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Efficacy and Safety of Etanercept in Psoriasis after Switching from Other Treatments

An Observational Study


Background: Since targeted biologic treatments have been introduced for the treatment of plaque-type psoriasis and psoriatic arthritis, switching between different medications has become necessary in selected patients, particularly after treatment failures.

Objective: To evaluate the efficacy and safety of etanercept treatment in adult patients with psoriasis after failure to respond to other previous therapies. In particular, the differences in efficacy profiles after switching from traditional (cyclosporine [ciclosporin], methotrexate, retinoids, fumaric acid esters, psoralen plus UVA therapy, corticosteroids) or biologic (infliximab, efalizumab) treatments were analyzed.

Methods: The study included 124 patients affected by plaque-type psoriasis who received etanercept administered subcutaneously at a dosage of 50 mg twice weekly for 12 weeks, followed by 25 mg twice weekly for an additional 12 weeks, and 110 patients affected by psoriatic arthritis who were treated with etanercept 25 mg twice weekly in a continuous regimen, after a 12-week period of treatment with etanercept 50 mg twice weekly.

Results: Efficacy results were consistent in both groups of patients (plaque-type psoriasis and psoriatic arthritis), as expressed by the percentage of patients who achieved Psoriasis Area and Severity Index (PASI) 50 and PASI 75 scores. Among psoriatic arthritis patients, the mean pain Visual Analog Scale (VAS) score showed a substantial reduction during the treatment course, from 67.2 at week 0 to 15.8 at week 24. After 24 weeks, among patients with plaque-type psoriasis who had not previously received biologic therapies, 89.9% of patients achieved PASI 50 and 75.3% achieved PASI 75, while among patients who had received biologic therapies, 69.6% of patients achieved PASI 50 and 65.2% achieved PASI 75. In addition, 92.3% of patients with psoriatic arthritis who had not previously received biologic therapies achieved PASI 50 and 73.8% achieved PASI 75, while among patients who had received biologic therapies, 45.8% of patients achieved PASI 50 and 29.2% achieved PASI 75.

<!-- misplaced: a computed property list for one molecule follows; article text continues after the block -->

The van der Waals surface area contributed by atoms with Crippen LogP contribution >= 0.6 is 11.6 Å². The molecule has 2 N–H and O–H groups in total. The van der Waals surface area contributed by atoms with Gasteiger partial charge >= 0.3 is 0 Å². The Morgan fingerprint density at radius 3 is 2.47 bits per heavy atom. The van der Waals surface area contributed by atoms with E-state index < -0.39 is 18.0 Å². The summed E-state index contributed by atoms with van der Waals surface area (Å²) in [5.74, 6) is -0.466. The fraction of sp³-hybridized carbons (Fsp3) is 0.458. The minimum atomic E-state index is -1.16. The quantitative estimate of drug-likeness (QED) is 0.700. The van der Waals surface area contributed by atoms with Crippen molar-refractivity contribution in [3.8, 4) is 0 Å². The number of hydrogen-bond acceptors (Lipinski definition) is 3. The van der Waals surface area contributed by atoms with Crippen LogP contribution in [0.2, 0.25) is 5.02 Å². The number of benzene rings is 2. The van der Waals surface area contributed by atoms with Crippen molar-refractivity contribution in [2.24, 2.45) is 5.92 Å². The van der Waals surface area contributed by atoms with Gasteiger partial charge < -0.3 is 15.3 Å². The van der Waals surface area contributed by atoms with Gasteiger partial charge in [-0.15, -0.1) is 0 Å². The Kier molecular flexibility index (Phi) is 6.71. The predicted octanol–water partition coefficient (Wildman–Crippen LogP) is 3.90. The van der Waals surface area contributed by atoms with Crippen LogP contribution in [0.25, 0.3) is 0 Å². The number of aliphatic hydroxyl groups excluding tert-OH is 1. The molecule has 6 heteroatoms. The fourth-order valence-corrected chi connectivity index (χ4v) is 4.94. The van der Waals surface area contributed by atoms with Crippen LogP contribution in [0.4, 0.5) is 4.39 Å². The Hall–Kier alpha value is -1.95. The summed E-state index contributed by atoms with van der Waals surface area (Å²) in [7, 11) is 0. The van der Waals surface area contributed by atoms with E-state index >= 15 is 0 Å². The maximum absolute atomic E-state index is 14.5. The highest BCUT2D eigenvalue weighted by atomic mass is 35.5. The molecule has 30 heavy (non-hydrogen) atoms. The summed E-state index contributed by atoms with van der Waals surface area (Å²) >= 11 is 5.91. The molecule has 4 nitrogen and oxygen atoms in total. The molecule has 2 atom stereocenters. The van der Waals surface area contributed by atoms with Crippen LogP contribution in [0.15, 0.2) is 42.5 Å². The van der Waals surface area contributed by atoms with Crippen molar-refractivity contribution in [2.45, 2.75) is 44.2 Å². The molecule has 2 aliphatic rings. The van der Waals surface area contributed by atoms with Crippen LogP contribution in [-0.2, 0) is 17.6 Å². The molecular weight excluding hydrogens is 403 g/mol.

Conclusions: Our study demonstrated that etanercept was more effective in those patients who had not previously received other biologic therapies than in those who had. The results of the present study indicate that etanercept may represent a valid, effective, and well tolerated therapeutic alternative even after failure to respond to traditional and other biologic therapies.

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We wish to acknowledge Angela Capponi, M D (Wyeth) for assistance with statistical content. No sources of funding were used to assist in the preparation of this study. A. Costanzo has received honoraria from Merck-Serono. S. Chimenti serves as consultant to Centocor, Schering-Plough, Serono, and Wyeth. A. Mazzotta and M. Esposito have no conflicts of interest that are directly relevant to the content of this study.

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Correspondence to Maria Esposito.

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Mazzotta, A., Esposito, M., Costanzo, A. et al. Efficacy and Safety of Etanercept in Psoriasis after Switching from Other Treatments. AM J Clin Dermatol 10, 319–324 (2009).

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  • Psoriasis
  • Infliximab
  • Etanercept
  • Psoriatic Arthritis
  • Biologic Therapy